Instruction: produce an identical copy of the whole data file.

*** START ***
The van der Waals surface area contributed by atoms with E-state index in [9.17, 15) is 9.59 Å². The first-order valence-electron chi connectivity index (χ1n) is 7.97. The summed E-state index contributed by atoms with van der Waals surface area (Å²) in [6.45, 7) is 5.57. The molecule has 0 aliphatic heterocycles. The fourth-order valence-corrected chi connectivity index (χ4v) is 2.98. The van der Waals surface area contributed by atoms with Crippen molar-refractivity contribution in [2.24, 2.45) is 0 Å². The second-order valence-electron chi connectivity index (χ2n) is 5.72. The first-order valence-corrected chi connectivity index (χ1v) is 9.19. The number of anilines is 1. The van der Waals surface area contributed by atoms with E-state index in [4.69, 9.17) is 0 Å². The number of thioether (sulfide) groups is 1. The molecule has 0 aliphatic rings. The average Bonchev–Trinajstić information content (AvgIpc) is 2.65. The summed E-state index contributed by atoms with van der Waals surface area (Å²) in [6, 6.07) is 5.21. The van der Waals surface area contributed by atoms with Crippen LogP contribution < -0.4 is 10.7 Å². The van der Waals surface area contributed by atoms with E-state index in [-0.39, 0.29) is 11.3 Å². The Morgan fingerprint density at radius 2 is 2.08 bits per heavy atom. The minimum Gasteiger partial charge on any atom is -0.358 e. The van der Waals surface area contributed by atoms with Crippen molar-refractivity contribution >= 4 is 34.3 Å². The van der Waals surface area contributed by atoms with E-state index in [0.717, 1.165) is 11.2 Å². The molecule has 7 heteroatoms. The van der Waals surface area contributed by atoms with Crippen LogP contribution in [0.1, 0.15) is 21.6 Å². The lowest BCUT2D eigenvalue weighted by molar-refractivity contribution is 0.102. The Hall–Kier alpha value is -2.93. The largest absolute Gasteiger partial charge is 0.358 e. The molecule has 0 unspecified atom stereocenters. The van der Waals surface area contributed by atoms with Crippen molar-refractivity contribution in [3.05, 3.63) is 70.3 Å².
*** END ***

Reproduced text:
The van der Waals surface area contributed by atoms with E-state index in [9.17, 15) is 9.59 Å². The first-order valence-electron chi connectivity index (χ1n) is 7.97. The summed E-state index contributed by atoms with van der Waals surface area (Å²) in [6.45, 7) is 5.57. The molecule has 0 aliphatic heterocycles. The fourth-order valence-corrected chi connectivity index (χ4v) is 2.98. The van der Waals surface area contributed by atoms with Crippen molar-refractivity contribution in [2.24, 2.45) is 0 Å². The second-order valence-electron chi connectivity index (χ2n) is 5.72. The first-order valence-corrected chi connectivity index (χ1v) is 9.19. The number of anilines is 1. The van der Waals surface area contributed by atoms with E-state index in [4.69, 9.17) is 0 Å². The number of thioether (sulfide) groups is 1. The molecule has 0 aliphatic rings. The average Bonchev–Trinajstić information content (AvgIpc) is 2.65. The summed E-state index contributed by atoms with van der Waals surface area (Å²) in [6, 6.07) is 5.21. The van der Waals surface area contributed by atoms with Crippen LogP contribution < -0.4 is 10.7 Å². The van der Waals surface area contributed by atoms with E-state index in [-0.39, 0.29) is 11.3 Å². The Morgan fingerprint density at radius 2 is 2.08 bits per heavy atom. The minimum Gasteiger partial charge on any atom is -0.358 e. The van der Waals surface area contributed by atoms with Crippen molar-refractivity contribution >= 4 is 34.3 Å². The van der Waals surface area contributed by atoms with E-state index in [0.717, 1.165) is 11.2 Å². The molecule has 7 heteroatoms. The van der Waals surface area contributed by atoms with Crippen LogP contribution in [0.1, 0.15) is 21.6 Å². The lowest BCUT2D eigenvalue weighted by molar-refractivity contribution is 0.102. The Hall–Kier alpha value is -2.93. The largest absolute Gasteiger partial charge is 0.358 e. The molecule has 0 unspecified atom stereocenters. The van der Waals surface area contributed by atoms with Crippen molar-refractivity contribution in [3.05, 3.63) is 70.3 Å².